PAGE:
There are several ways you can work out the volume of a watermelon. This activity explores three different ways and in the process, improves student understanding of the approximation approach (slices) and the calculus formula.
The aim of this activity is to create a fun and delicious way for students to learn, understand and remember how to calculate the solid of revolution. By literally slicing up the solid, approximating each slice as a cylinder, measuring each slice and adding them up, students make the connection with the theoretical volume, determined by a solid of revolution.
- Solid of revolution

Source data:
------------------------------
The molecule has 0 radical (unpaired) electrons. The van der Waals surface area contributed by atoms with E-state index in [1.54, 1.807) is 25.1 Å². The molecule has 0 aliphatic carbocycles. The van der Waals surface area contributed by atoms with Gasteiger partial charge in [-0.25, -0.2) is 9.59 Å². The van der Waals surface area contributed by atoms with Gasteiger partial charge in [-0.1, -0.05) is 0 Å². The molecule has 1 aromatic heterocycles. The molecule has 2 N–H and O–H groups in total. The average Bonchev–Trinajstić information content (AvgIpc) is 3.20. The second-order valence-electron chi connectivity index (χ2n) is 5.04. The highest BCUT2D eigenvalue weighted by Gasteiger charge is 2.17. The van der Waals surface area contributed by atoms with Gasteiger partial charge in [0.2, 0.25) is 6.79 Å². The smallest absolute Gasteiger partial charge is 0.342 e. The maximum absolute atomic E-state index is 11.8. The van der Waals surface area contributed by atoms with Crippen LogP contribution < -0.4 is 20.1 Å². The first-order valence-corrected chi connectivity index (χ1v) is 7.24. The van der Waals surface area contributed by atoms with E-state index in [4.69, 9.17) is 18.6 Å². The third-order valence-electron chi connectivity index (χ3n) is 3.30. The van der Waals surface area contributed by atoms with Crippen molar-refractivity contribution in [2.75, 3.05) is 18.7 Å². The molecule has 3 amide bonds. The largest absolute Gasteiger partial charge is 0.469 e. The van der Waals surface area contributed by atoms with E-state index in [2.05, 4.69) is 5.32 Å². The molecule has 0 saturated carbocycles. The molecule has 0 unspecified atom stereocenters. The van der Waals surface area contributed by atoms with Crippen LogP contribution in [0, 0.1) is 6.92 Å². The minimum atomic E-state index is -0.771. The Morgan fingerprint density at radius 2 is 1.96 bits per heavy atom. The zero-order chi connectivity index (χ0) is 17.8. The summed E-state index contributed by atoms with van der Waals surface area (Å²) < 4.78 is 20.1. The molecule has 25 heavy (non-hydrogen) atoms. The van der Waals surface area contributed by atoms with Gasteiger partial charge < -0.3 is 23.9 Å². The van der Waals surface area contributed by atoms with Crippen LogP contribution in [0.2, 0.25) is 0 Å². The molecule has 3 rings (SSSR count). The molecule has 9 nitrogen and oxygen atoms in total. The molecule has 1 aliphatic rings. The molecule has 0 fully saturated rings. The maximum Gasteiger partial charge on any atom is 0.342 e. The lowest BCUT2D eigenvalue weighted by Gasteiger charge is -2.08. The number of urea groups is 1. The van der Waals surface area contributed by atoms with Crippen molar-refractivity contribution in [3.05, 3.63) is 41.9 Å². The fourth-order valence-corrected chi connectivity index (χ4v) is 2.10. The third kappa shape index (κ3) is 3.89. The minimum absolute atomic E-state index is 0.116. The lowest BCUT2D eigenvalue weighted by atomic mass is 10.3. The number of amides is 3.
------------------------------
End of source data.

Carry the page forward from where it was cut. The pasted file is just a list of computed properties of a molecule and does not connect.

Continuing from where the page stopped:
About the Lesson
Students determine the first estimate for the volume by submerging the watermelon, using Archimedes' principle .The watermelon is then measured, photographed and inserted as a background image ready to be modelled. The watermelon is then cut into slices, students measure the volume of their cylindrical slice and estimate the volume by summing all the slices. Locating their slice on the graph helps students associate the 'solid of revolution' and the alignment of the radius with the function. The numerical sum is then extended to a calculus approach. A deliciously fun and memorable way to learn calculus.